Since then, the number of wild abalone in South Africa has been plummeting, forcing the government to lower the total capture quota accordingly. The recreational licence system introduced in 1983 had to be abolished after 20 years as ongoing patterns of abuse persist.

At the forefront of illegal abalone fishing in a small coastal town called Betty’s Bay, 76-year-old Mike Tannet was flipping through a black leather notebook filled with case records.

“I started diving when I was 12 years old. After I grew up, I dived around the coral reefs on the coast of Western Cape and was shocked to see abalone becoming less and less,” he said. “A lot of abalone is being poached prematurely, which directly impedes their reproduction. Meanwhile, seaweed surges due to the absence of ‘predators’.”

Seals find it easier to hide in the seaweed from sharks, and in the long run hungry sharks will have unpredictable impacts on the entire marine food chain. The abalone are a small piece of a far larger puzzle which may be able to tip the balance of marine ecosystems.

Disturbed by what he saw as the consequence of unfettered poaching, in 1995 Tannet and several volunteers formed an organisation called Sea Watch to monitor abalone poaching along the coast, and set up a “hotline” for people to call at any time to report offenders. On various occasions, they have driven out to the scene to stop poachers.

“Over the past 20 years we have documented about 6,000 incidents of poaching,” said Tannet. But their work comes with considerable risks: Tannet and his wife have been physically attacked by poachers, who are believed to have ties to gangsters, and a few volunteers nearly had their homes burnt down.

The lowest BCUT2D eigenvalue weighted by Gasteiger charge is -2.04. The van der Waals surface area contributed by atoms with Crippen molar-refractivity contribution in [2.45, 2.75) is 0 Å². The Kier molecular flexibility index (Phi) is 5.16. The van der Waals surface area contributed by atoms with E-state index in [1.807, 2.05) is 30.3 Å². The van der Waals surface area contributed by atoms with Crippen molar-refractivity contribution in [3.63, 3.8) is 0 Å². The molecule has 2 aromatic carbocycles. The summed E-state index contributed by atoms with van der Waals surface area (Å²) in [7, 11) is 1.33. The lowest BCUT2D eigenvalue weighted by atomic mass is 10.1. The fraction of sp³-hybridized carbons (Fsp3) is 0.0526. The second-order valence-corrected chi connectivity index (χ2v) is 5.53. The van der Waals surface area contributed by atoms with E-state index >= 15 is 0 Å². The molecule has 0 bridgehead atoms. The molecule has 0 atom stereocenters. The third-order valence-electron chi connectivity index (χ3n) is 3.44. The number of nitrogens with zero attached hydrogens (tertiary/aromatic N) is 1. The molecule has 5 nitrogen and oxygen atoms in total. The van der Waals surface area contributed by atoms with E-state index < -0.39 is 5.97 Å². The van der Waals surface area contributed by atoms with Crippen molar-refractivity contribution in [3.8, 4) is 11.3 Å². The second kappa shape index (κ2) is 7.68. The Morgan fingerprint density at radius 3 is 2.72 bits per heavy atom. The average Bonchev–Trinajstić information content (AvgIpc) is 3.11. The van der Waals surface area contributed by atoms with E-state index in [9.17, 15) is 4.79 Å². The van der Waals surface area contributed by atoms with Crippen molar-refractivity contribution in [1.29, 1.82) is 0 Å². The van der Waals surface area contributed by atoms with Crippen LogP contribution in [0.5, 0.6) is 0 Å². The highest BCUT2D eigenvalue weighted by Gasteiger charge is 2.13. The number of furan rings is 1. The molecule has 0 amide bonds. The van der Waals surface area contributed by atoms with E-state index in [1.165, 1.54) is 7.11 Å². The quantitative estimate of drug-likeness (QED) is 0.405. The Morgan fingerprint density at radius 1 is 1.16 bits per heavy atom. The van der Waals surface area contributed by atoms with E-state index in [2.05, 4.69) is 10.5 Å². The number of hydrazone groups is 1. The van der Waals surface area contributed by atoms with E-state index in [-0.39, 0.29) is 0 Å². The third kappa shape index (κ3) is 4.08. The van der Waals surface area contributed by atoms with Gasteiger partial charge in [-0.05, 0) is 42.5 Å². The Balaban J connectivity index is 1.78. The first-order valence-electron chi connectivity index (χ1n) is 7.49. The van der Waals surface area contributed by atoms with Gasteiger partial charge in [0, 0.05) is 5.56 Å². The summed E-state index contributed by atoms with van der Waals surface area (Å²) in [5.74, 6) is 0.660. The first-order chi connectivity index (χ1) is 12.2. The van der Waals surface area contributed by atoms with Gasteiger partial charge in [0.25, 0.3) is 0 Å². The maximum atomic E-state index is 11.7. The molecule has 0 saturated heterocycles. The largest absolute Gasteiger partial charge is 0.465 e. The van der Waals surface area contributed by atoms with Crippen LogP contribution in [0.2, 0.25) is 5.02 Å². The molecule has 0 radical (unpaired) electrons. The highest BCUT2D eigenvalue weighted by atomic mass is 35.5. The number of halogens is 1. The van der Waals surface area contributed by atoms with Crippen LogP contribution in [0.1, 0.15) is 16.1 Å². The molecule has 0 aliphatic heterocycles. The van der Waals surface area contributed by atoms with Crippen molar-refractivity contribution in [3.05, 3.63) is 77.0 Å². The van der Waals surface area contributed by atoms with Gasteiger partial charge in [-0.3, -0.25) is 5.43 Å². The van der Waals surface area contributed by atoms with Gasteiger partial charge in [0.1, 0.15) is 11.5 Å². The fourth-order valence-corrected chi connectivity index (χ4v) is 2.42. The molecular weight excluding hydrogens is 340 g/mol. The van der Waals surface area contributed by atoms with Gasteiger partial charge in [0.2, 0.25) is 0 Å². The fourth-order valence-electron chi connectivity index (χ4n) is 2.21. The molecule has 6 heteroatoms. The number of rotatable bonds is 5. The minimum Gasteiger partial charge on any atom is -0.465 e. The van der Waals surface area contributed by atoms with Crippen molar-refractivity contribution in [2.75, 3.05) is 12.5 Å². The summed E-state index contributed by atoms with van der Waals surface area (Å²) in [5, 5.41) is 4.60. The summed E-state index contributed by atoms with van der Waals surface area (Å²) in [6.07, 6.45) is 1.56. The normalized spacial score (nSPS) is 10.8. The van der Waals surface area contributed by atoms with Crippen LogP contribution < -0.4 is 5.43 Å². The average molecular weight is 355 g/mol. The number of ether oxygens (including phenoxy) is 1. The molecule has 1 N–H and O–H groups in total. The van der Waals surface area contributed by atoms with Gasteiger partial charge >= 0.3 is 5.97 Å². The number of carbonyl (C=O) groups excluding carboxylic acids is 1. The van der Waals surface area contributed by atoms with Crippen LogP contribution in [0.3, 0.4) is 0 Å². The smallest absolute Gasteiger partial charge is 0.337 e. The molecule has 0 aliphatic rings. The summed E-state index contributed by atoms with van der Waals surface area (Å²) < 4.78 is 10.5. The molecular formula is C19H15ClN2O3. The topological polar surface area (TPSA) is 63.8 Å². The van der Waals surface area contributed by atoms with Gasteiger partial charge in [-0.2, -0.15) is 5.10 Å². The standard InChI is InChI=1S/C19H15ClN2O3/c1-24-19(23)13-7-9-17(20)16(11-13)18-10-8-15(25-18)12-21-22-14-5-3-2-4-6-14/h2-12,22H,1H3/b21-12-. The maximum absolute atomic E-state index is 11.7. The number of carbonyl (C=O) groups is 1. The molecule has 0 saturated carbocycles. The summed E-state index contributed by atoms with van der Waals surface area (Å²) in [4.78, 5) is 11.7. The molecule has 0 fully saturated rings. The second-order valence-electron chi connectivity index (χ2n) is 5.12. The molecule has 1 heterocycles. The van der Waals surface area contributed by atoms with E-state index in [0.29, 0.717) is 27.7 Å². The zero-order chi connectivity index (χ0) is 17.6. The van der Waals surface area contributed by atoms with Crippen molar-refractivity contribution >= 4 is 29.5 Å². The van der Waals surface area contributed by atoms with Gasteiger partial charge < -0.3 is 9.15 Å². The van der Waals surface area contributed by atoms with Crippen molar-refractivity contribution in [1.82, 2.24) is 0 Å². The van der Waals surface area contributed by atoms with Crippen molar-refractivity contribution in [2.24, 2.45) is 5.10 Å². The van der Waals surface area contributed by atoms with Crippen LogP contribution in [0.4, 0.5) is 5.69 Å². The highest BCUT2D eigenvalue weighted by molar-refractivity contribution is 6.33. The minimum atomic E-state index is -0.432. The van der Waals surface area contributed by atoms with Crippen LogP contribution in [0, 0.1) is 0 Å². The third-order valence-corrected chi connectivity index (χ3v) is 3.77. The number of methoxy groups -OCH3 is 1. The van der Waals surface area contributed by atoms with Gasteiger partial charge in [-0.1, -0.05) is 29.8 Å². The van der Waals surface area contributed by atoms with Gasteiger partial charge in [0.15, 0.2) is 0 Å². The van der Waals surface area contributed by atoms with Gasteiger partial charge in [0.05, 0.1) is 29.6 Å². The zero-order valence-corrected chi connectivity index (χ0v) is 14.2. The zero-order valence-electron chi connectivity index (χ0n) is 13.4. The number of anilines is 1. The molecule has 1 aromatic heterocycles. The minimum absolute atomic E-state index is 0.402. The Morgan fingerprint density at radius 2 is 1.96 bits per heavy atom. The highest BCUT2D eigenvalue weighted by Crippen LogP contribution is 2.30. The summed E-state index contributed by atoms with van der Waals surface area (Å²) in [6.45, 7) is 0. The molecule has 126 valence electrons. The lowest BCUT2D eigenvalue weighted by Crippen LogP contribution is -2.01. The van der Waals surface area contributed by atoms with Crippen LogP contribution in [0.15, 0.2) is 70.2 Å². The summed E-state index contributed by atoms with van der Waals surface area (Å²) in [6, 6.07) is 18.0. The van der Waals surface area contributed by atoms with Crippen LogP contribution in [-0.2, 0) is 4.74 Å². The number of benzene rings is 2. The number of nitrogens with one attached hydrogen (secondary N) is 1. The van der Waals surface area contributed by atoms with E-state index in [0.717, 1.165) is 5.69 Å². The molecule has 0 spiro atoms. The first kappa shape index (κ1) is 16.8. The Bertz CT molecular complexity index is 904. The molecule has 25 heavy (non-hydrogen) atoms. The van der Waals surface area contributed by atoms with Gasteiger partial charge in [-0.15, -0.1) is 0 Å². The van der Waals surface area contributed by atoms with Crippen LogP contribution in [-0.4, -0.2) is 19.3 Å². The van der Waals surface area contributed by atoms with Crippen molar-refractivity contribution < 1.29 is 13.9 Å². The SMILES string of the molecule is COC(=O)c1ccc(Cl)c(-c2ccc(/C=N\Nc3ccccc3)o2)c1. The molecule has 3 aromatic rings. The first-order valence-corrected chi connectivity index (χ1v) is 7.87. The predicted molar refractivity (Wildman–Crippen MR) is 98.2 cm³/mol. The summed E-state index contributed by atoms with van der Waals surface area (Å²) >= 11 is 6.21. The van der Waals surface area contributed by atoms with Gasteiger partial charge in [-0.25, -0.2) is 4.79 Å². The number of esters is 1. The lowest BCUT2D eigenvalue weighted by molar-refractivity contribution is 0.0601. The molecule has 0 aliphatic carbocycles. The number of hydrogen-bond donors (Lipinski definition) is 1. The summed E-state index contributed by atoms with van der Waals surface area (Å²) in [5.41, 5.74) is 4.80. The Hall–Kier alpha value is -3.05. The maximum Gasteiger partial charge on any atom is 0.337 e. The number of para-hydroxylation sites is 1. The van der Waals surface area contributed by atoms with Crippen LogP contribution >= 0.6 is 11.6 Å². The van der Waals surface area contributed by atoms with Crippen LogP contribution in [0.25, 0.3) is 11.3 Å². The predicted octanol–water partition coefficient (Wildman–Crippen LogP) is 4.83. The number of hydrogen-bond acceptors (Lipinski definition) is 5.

Emphasising the lack of proper legal enforcement to curb abalone poaching, Tannet said: “They usually come at night, equipping themselves with weapons and motorboats. Sometimes even the police are unable to fight back and dare not chase them.

“I believe that some police officers are involved, and coordinate with poachers to let them flee the scene. Even if they are arrested and prosecuted successfully, the penalties are only fines or very short prison terms, which are far from a deterrent.”

Traffic’s Burgener said there are several means of smuggling dried abalone all the way to Asia: “As far as we understand, there are two main ways for having dried abalone smuggled out of the country and into Hong Kong and China. The first is to smuggle them into a few landlocked neighbouring countries where there is no regulation over the trade of abalone, say Mozambique or Zimbabwe, and then ‘import’ them back into South Africa before exporting them to Hong Kong under falsely declared origins.

“The second way is to have the dried abalone stored in a warehouse before they ship it off, or have it transported to Hong Kong by air, either by using fraudulent documents or bribing certain people in the customs.”

Drug gangs

Numerous reports suggest abalone smuggling has fuelled another raging criminal economy in the coastal communities controlled by gangsters in the Western Cape: drug trafficking and distribution. In 2009, the South China Morning Post cited evidence that drug gangs from Hong Kong and mainland China had been working with their South African peers to smuggle dried abalone into Hong Kong.

“There is an ethical aspect to the issue here. A lot of fishermen take risks to poach for gangs because of the limited job prospects in the community. Once they start, it essentially means they have signed a contract with drug lords. They cannot stop but end up being enslaved, even their family are controlled by drugs,” Burgener said.